William Pesek is an award-winning Tokyo-based journalist and author of "Japanization: What the World Can Learn from Japan's Lost Decades."
Of all the things South Koreans expected of 2020, a sudden return to the 1990s most certainly was not among them.
No one thought 2019's 2% growth was fast enough for Asia's fourth-biggest economy. But 2% growth is beginning to feel like boom times, with the pandemic upending Seoul's best-laid plans and putting South Korea on course for its worst downturn in 20 years.
Among those plans: the Bank of Korea believing it could avoid cutting interest rates to zero, and beyond. It cannot, even if BOK Governor Lee Ju-yeol drags his feet. Lee's team held its fire last month, leaving the benchmark rate at 0.5%, but Lee's warning that uncertainty is "very high" leaves no doubt the BOK will soon go the quantitative-easing route.
The real sense of whiplash is being felt by President Moon Jae-in's team. Moon's arrival in the presidential Blue House in May 2017 was plenty abrupt. The impeachment and imprisonment of predecessor Park Geun-hye ended her term a year early. Enter Moon, a leader pledging to reshape South Korea's top-down, conglomerate-heavy economy system.
Park had pledged to do the same in 2013, talking a great game of leveling the playing field for scrappy startups to thrive and disrupt Korea Inc. from the ground up. Instead, she got leveled by a bribery scandal involving the biggest of all the family-owned giants dominating the economy. Samsung Group's heir apparent, Lee Jae-yong, also went to jail for a year.
Moon promised to hit the ground running to implement his "trickle-up growth" strategy. It was more of a leisurely walk. After initial moves to raise the minimum wage and increase government jobs, Moon seemed to lose his reformist mojo. There were, admittedly, geopolitical distractions that got in the way, many involving U.S. President Donald Trump. First, Trump forced Seoul to renegotiate a bilateral trade deal in effect since 2011. Then came Trump's weird "love" summits with North Korean tyrant Kim Jong Un.
Yet the glacial pace of structural reforms -- dubbed "Moonwalking" by local media -- is now boomeranging on South Korea's fast-slowing economy. As recently as July, Moon was telegraphing an ambitious $133 billion "New Deal" strategy. Events since then -- including a second wave of infections -- have Moon's team returning to the drawing board.
The July plan aims to "fundamentally change" the economic incentives. The emphasis: building a more carbon-neutral future, raising South Korea's digital game to compete globally and creating 1.9 million new jobs by 2025. Yet the events of 2020 are already crying out for a new New Deal that first addresses South Korea's worst recession since the late 1990s. Since then, Koreans reveled in their economy's impressive rebound from the 1997-1998 Asian crisis. They relished confounding the naysayers predicting South Korea would crash like Iceland in 2008. The same with talk that it might get dragged into the 2013 "taper tantrum" that slammed emerging markets.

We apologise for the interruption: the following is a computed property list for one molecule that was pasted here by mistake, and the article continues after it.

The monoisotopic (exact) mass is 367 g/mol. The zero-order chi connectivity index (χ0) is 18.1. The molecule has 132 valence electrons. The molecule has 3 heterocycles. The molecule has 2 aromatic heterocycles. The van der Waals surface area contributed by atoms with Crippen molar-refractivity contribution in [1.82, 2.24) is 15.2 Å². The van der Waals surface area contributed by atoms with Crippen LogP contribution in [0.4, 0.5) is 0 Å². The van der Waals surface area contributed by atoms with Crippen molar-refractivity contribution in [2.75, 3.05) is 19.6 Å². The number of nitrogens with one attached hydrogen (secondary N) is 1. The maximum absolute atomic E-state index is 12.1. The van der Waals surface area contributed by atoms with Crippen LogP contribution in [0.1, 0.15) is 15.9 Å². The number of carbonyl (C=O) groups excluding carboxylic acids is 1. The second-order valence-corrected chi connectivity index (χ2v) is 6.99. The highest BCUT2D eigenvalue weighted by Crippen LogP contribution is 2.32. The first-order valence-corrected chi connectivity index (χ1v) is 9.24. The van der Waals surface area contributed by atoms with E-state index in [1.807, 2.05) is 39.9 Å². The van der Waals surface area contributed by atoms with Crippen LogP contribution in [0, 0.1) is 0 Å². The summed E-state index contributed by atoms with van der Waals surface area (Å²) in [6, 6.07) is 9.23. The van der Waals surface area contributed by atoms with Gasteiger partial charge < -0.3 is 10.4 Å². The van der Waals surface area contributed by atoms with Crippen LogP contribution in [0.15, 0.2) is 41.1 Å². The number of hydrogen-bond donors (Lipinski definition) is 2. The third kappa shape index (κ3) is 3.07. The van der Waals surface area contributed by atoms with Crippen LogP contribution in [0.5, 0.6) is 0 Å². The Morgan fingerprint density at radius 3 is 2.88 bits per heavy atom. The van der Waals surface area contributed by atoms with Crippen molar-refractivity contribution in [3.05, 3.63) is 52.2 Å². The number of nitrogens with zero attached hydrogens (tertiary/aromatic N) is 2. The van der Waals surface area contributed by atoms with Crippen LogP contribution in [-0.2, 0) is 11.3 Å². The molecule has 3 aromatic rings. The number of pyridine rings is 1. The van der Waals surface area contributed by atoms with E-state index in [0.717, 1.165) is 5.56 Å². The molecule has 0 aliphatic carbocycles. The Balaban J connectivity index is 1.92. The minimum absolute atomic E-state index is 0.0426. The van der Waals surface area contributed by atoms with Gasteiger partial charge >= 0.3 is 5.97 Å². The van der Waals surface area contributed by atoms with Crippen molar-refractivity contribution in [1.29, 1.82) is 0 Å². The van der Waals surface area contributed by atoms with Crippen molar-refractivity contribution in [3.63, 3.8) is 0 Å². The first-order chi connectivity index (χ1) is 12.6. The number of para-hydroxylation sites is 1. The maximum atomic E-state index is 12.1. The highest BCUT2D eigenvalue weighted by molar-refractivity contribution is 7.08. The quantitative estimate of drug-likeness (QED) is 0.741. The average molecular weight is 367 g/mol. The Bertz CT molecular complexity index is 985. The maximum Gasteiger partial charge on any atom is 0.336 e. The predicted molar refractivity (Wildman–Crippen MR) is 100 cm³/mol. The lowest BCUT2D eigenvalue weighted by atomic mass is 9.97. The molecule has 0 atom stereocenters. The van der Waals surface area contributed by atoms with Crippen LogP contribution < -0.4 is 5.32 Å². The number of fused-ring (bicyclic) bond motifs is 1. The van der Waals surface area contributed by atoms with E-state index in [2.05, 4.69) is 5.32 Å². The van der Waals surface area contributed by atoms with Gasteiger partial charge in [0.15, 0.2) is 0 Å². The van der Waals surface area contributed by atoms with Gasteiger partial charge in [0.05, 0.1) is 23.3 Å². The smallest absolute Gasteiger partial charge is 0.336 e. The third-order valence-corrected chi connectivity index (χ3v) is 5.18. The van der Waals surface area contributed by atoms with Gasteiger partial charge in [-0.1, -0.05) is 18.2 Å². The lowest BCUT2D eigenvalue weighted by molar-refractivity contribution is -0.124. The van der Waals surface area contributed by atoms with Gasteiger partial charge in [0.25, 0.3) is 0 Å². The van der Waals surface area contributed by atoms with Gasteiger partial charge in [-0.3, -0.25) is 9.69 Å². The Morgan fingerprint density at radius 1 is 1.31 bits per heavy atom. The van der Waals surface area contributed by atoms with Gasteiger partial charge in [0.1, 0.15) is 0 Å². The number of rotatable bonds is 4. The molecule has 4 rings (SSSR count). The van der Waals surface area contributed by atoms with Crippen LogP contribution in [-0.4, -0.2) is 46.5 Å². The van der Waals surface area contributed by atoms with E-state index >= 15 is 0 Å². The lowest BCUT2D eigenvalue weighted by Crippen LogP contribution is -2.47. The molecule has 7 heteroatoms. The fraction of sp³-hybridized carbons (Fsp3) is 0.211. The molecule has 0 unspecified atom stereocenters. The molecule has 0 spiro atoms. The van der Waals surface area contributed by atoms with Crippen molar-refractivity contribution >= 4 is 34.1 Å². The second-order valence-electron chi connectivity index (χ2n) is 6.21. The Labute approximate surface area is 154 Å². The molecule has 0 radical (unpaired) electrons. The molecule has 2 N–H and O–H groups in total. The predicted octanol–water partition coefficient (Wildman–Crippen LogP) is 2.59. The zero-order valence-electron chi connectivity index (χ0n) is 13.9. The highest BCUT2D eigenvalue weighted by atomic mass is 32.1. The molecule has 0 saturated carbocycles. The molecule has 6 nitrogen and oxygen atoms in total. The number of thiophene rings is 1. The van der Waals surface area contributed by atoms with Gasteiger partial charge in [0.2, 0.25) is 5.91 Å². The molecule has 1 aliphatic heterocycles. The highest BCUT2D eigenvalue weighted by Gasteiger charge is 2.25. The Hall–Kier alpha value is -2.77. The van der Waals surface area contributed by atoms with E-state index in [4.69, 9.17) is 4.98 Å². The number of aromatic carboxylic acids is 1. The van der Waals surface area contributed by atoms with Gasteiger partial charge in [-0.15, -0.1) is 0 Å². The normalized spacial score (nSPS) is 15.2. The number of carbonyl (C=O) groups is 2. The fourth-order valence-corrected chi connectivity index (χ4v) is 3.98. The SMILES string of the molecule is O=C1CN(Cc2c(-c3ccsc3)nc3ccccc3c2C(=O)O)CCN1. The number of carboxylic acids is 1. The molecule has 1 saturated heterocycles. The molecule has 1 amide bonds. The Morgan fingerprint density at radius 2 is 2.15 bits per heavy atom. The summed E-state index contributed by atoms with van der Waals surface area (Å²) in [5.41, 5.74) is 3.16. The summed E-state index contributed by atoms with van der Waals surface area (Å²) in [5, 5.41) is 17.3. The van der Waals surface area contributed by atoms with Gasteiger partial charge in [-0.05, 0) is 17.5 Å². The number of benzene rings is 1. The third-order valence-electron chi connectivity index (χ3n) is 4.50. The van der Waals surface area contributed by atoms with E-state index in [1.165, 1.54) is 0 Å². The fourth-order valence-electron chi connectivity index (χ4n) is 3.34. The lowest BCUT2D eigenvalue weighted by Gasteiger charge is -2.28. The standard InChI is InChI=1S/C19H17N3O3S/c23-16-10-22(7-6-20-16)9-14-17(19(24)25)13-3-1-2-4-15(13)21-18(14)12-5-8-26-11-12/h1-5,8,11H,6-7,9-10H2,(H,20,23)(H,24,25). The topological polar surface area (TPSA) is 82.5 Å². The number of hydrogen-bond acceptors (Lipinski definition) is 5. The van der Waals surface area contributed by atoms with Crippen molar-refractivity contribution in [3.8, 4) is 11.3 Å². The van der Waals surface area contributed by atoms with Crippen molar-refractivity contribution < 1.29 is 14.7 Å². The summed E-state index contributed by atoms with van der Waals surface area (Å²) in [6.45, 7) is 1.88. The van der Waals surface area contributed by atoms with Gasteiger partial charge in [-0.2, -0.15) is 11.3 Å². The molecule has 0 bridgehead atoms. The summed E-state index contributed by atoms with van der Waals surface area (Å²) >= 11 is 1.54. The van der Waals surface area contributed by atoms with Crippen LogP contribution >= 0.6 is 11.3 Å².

South Korea's luck, it seems, has run out. No, the place is not about to crash. Far from it. But keep in mind the BOK's new projection that gross domestic product will shrink 1.3% this year, because that's as optimistic as it will get.
Which brings us back to the family-owned conglomerates, or chaebol, towering over Seoul politics. These giants fell like a house of cards in the 1990s as financial contagion exposed debt-driven excesses. Today, the contagion is a pandemic highlighting a different debt problem: overextended households. South Korea is home to one of the biggest household debt bubbles anywhere, one growing bigger amid the coronavirus fallout. In a recent Institute of International Finance review, South Korea had the biggest imbalance among 39 major economies -- 97.9% of GDP versus 84.4% in Britain, 82.5% in Hong Kong and 75.6% in the U.S.
This presents a kind of double whammy for the chaebol. As export markets essentially go on hiatus, consumer balance sheets at home are in no position to pick up the slack. Any move to shed staff or trim wages could create a negative feedback loop for corporate profits and national growth. That puts Lee's BOK in quite a bind. Cutting rates further could fuel more household leveraging. Soaring home prices are already increasing inequality and hurting Moon's approval ratings. But if he moves too slowly to stabilize the financial system, Lee risks repelling foreign investors. Lee's team must do a more creative job of walking this tightrope.
Moon's own balancing act has become precarious, too. A couple of months ago, South Korea's COVID-19 success was the toast of epidemiologists around the globe. But a new wave of infections is pressuring Moon to announce an even higher level of physical distancing rules, undermining GDP further. The real economic worry is of a slow burn nature. Since 2008, the year of the "Lehman shock," South Korea has been led by three governments who promised epochal reform, only to throttle back once they realized the magnitude of the task.
Now it is Moon's turn to rue the day he put off major change back when the economic sun was shining. Moonwalking will not do. It is time to step up efforts to create a more vibrant and competitive South Korea once and for all.